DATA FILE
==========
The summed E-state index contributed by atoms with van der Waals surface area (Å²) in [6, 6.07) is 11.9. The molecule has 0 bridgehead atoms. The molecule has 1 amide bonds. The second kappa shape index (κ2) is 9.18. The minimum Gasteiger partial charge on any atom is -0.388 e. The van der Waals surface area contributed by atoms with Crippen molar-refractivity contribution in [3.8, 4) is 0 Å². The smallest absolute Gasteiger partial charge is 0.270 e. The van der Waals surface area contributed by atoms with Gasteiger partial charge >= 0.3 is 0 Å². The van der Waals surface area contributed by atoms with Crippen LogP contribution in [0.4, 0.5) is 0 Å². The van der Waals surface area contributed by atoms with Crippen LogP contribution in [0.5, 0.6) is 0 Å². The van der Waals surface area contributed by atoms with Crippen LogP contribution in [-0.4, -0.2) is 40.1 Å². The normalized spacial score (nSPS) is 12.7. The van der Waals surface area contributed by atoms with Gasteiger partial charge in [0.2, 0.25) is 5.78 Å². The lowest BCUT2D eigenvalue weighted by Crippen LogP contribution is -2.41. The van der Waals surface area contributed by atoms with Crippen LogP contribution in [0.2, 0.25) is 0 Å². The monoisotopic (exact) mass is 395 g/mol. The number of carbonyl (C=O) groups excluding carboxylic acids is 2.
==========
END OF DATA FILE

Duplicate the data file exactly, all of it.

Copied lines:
The summed E-state index contributed by atoms with van der Waals surface area (Å²) in [6, 6.07) is 11.9. The molecule has 0 bridgehead atoms. The molecule has 1 amide bonds. The second kappa shape index (κ2) is 9.18. The minimum Gasteiger partial charge on any atom is -0.388 e. The van der Waals surface area contributed by atoms with Crippen molar-refractivity contribution in [3.8, 4) is 0 Å². The smallest absolute Gasteiger partial charge is 0.270 e. The van der Waals surface area contributed by atoms with Gasteiger partial charge >= 0.3 is 0 Å². The van der Waals surface area contributed by atoms with Crippen LogP contribution in [0.4, 0.5) is 0 Å². The van der Waals surface area contributed by atoms with Crippen LogP contribution in [0.5, 0.6) is 0 Å². The van der Waals surface area contributed by atoms with Crippen LogP contribution in [-0.4, -0.2) is 40.1 Å². The normalized spacial score (nSPS) is 12.7. The van der Waals surface area contributed by atoms with Gasteiger partial charge in [0.2, 0.25) is 5.78 Å². The lowest BCUT2D eigenvalue weighted by Crippen LogP contribution is -2.41. The van der Waals surface area contributed by atoms with Crippen LogP contribution in [0.2, 0.25) is 0 Å². The monoisotopic (exact) mass is 395 g/mol. The number of carbonyl (C=O) groups excluding carboxylic acids is 2.